Causal Relationship between Government Revenue Growth and Economic Growth in Ethiopia

Biruk Birhanu


The main aim of this study is to demystify the mystery surrounding the belief that, high government revenue growth rates engineered through the government multiplier process. The relationship between government revenue growth and economic growth is investigated for Ethiopia during the period 1974/75-2013/14. Theoretically and empirically it has been shown that revenue especially generated from taxes affect the allocation of resources and often distort economic growth. While, analyzing the long run and short run relationship between government revenue growth and economic growth the study applied Johansen’s cointegration test, VAR, granger causality test, and VECM. Government revenue growth in general and with its component though affect economic growth found to have no causal relationship with economic growth in the long run. This implies there is fiscal independence between tax revenue and economic growth. Furthermore, in the short run the finding showed that there is independence relationship and the speed of adjustment is slow; only 27% and 7% for the components and total revenue growth with economic growth models, respectively. However, compared with post tax reform periods the latter has high speed of adjustment; meaning the speed of disturbances corrected each year in the short run become fast. Based on the findings the study highlighted some major issues that policymakers should consider for effective taxation policy formulation and implementation in line with the dynamic nature of the Ethiopian economy.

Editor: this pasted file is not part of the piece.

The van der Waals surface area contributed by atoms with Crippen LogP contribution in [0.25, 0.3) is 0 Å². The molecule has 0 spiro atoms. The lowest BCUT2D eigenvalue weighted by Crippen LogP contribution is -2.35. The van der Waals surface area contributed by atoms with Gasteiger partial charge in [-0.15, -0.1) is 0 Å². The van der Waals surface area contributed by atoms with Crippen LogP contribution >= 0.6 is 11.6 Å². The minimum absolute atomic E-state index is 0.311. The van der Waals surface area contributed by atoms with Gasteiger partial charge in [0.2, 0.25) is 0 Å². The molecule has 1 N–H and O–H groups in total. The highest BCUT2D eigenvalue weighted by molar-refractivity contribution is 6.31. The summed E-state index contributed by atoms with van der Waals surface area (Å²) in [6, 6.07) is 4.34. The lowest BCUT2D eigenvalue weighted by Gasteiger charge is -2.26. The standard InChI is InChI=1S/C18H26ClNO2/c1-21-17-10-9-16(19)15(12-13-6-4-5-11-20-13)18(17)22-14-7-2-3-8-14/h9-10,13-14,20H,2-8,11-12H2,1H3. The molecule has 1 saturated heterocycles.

Keywords: Economic Growth, Total revenue growth, Causality. 

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